Listed Building

The only legal part of the listing under the Planning (Listing Buildings and Conservation Areas) (Scotland) Act 1997 is the address/name of site. Addresses and building names may have changed since the date of listing – see 'About Listed Buildings' below for more information. The further details below the 'Address/Name of Site' are provided for information purposes only.

Address/Name of Site


Status: Designated


There are no additional online documents for this record.


Date Added
Supplementary Information Updated
Local Authority
Shetland Islands
Planning Authority
Shetland Islands
HU 48772 42061
448772, 1142061


1724, with additions of circa 1820, and alterations of circa 1905 by John M Aitken of Lerwick. Classical country house comprising 2-storey and attic, 7-bay principal block of rectangular double-pile plan, with later porches projecting at centre of W (principal) and side elevations; principal front enclosed by walled garden, bounded to W by screen wall with classical gate at centre, terminated to N and S by pavilions, each with symmetrical 3-bay W elevation.

PRINCIPAL BLOCK: harled walls with stugged and droved red sandstone dressings and details. Eaves cornice, margined windows, long and short V-jointed quoins at corners.

W (PRINCIPAL) ELEVATION: symmetrical, 7-bays, grouped 1-5-1. Fine ashlar porch projecting at ground in centre bay; shouldered and corniced architrave to 6-panel 3-leaf timber door; round-arched timber sash and case windows in side elevations. Regular fenestration in flanking bays and at 1st floor. Wallhead raised over centre 5 bays wide corniced pediment above; windows in centre bay and centred over flanking bays.

S ELEVATION: asymmetrical, single storey porch with cornice, blocking course, and block pediment, centred at ground; modern conservatory advanced at left behind screen wall extending to S; blank in bay at right. Windows at 1st floor in centre and right bays; blank in bay to left.

E (REAR) ELEVATION: asymmetrical elevation of 3 widely-spaced bays; blank at ground in centre bay, windows flanking in bay to right, window and door with 6-pane fanlight flanking in bay to left. Stair window at 1st floor in centre bay, windows in outer bays.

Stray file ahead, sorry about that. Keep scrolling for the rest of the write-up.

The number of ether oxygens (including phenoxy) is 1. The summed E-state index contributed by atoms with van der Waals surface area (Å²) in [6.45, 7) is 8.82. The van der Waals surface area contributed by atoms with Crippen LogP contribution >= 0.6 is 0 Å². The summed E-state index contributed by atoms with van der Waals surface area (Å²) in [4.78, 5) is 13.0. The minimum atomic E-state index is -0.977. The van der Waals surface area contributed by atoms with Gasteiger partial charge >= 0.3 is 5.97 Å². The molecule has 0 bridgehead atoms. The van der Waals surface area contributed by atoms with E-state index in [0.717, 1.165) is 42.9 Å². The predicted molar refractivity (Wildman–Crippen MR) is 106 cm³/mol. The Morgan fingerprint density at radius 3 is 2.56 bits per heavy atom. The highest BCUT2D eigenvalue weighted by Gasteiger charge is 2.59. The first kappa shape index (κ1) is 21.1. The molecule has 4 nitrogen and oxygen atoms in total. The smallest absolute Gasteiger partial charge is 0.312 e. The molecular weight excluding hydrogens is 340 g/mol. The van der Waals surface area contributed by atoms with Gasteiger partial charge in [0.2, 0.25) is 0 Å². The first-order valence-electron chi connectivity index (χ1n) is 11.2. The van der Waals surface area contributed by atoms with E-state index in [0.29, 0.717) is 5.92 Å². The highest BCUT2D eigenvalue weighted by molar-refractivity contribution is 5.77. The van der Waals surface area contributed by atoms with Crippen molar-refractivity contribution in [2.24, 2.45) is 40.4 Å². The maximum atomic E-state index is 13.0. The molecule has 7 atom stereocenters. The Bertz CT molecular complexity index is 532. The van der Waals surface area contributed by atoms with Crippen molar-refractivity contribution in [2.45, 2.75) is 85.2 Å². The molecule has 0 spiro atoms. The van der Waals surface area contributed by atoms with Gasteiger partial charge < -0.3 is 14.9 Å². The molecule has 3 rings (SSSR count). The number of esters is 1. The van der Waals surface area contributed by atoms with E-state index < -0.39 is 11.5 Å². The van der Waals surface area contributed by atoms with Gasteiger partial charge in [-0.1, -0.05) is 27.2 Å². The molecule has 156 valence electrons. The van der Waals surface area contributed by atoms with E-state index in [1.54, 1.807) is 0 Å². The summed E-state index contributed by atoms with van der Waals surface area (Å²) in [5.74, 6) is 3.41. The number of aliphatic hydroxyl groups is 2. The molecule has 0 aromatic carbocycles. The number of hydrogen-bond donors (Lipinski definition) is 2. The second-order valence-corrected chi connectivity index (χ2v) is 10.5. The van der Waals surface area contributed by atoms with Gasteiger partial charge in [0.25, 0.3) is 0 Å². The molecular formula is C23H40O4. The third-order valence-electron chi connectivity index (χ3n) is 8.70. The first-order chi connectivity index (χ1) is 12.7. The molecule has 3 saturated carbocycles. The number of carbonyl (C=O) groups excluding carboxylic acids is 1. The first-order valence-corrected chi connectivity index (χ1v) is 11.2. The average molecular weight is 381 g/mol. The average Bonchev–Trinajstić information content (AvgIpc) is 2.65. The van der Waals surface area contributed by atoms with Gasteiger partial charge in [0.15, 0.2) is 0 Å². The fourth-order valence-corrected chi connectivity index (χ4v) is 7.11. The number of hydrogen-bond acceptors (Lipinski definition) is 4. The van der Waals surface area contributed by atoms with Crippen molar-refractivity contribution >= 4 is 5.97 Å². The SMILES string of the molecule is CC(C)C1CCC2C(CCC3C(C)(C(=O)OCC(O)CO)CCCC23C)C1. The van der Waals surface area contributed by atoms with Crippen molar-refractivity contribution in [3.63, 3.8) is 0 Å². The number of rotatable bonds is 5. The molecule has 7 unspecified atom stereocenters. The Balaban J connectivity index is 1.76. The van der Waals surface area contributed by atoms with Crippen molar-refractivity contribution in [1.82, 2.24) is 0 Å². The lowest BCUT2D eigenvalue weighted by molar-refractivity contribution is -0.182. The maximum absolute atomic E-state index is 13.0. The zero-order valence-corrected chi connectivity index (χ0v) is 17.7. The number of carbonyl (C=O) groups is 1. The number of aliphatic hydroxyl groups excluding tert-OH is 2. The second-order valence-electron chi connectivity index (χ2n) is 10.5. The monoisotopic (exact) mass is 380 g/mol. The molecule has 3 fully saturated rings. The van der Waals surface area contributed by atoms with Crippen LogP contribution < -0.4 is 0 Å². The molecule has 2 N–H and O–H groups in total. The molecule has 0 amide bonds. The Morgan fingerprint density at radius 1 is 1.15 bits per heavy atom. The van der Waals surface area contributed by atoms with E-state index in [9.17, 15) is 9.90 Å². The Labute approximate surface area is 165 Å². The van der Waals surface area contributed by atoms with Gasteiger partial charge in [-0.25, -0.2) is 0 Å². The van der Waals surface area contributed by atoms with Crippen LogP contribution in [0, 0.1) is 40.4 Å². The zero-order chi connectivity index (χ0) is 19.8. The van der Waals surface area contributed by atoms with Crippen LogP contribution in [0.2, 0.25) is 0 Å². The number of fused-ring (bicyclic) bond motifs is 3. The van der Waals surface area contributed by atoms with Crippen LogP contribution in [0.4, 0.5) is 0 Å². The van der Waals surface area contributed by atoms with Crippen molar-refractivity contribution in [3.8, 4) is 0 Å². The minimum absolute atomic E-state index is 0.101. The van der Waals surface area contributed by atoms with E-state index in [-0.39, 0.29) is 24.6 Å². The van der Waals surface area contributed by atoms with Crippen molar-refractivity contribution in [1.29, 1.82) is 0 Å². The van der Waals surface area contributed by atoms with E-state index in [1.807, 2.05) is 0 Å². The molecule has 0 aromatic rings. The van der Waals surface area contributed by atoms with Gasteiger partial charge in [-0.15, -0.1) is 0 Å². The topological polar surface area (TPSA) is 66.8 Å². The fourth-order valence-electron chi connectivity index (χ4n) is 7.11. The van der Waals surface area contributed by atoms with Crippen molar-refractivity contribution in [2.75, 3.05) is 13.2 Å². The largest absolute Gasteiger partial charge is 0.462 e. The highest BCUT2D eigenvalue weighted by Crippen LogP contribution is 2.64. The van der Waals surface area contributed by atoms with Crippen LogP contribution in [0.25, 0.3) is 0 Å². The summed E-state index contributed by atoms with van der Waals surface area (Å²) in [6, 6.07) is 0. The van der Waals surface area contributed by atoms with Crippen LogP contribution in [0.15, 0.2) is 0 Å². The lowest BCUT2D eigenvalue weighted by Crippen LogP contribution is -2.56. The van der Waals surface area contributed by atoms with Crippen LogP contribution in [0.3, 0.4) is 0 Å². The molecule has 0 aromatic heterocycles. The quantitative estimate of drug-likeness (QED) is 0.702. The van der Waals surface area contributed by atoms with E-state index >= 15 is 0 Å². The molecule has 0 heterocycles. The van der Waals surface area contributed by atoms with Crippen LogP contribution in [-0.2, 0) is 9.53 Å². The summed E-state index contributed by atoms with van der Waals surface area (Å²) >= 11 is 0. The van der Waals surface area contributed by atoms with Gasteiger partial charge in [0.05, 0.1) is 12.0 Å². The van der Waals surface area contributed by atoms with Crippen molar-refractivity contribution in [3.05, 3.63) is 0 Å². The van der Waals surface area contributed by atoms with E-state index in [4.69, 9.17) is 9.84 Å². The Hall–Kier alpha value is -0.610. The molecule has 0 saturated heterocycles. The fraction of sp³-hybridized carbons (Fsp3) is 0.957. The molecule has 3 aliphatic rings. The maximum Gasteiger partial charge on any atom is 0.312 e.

N ELEVATION: porch matching that to S projecting at ground in centre bay; single bay piend-roofed wing advanced in bay at left; above both obscured to N by large lean-to timber utility area. Small window at 1st floor offset to left of centre, rectangular fenestration in bay at left, blank in bay at right.

Timber sash and case windows; 15-pane at ground and 1st floors of principal elevation, 12-pane at 2nd floor. Grey slate piended platform roof with cast-iron gutters and downpipes; dormers of 1905 with gabled ashlar dormerheads breaking eaves at side and rear elevations. Tall multi-flue ashlar stacks with circular cans rising through platform.

INTERIOR: many period details surviving, much from circa 1810, and from 1905 at 2nd floor. Drawing room centred at 1st floor with timber panelling of circa 1750.

GARDEN AND BOUNDARY WALLS, PAVILIONS, GATES, AND GATEPIERS: formal arrangement comprising tall rubble wall enclosing garden to W with round-arched opening centring S wall; classical screen wall bounding to W with central gate comprising horizontally-channelled piers with engaged columns rising to frieze and bold cornice surmounted by ball finials; decorative wrought ironwork over 2-leaf vertically-boarded timber gates; flanking harl-pointed screen walls terminated to N and S by 3-bay pavilions comprising 3-centred arch with 2-leaf vertically- boarded timber doors at centre; outer bays slightly advanced with blind round-arched recesses, and stepped blocking course at wallhead; rubble outbuildings behind flanking courtyards.

Statement of Special Interest